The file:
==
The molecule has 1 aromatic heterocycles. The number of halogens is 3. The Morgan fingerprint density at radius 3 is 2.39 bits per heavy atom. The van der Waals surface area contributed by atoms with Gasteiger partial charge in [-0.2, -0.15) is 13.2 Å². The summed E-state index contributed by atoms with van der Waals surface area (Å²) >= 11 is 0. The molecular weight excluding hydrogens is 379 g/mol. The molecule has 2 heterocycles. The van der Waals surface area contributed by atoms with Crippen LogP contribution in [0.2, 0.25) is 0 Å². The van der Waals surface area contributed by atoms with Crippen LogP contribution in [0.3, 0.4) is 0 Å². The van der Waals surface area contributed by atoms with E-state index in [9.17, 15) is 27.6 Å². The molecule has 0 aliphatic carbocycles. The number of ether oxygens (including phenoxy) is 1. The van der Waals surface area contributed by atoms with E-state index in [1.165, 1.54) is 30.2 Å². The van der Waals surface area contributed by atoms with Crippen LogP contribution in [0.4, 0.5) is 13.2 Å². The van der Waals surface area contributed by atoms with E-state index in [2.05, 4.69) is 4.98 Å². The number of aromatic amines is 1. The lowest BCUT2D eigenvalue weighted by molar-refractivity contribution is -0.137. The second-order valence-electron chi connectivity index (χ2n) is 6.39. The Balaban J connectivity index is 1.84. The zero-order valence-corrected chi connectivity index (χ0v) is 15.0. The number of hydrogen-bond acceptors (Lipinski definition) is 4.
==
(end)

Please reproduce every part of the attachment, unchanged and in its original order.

The molecule has 1 aromatic heterocycles. The number of halogens is 3. The Morgan fingerprint density at radius 3 is 2.39 bits per heavy atom. The van der Waals surface area contributed by atoms with Gasteiger partial charge in [-0.2, -0.15) is 13.2 Å². The summed E-state index contributed by atoms with van der Waals surface area (Å²) >= 11 is 0. The molecular weight excluding hydrogens is 379 g/mol. The molecule has 2 heterocycles. The van der Waals surface area contributed by atoms with Crippen LogP contribution in [0.2, 0.25) is 0 Å². The van der Waals surface area contributed by atoms with Crippen LogP contribution in [0.3, 0.4) is 0 Å². The van der Waals surface area contributed by atoms with E-state index in [9.17, 15) is 27.6 Å². The molecule has 0 aliphatic carbocycles. The number of ether oxygens (including phenoxy) is 1. The van der Waals surface area contributed by atoms with E-state index in [1.165, 1.54) is 30.2 Å². The van der Waals surface area contributed by atoms with Crippen LogP contribution in [0.4, 0.5) is 13.2 Å². The van der Waals surface area contributed by atoms with E-state index in [2.05, 4.69) is 4.98 Å². The number of aromatic amines is 1. The lowest BCUT2D eigenvalue weighted by molar-refractivity contribution is -0.137. The second-order valence-electron chi connectivity index (χ2n) is 6.39. The Balaban J connectivity index is 1.84. The zero-order valence-corrected chi connectivity index (χ0v) is 15.0. The number of hydrogen-bond acceptors (Lipinski definition) is 4.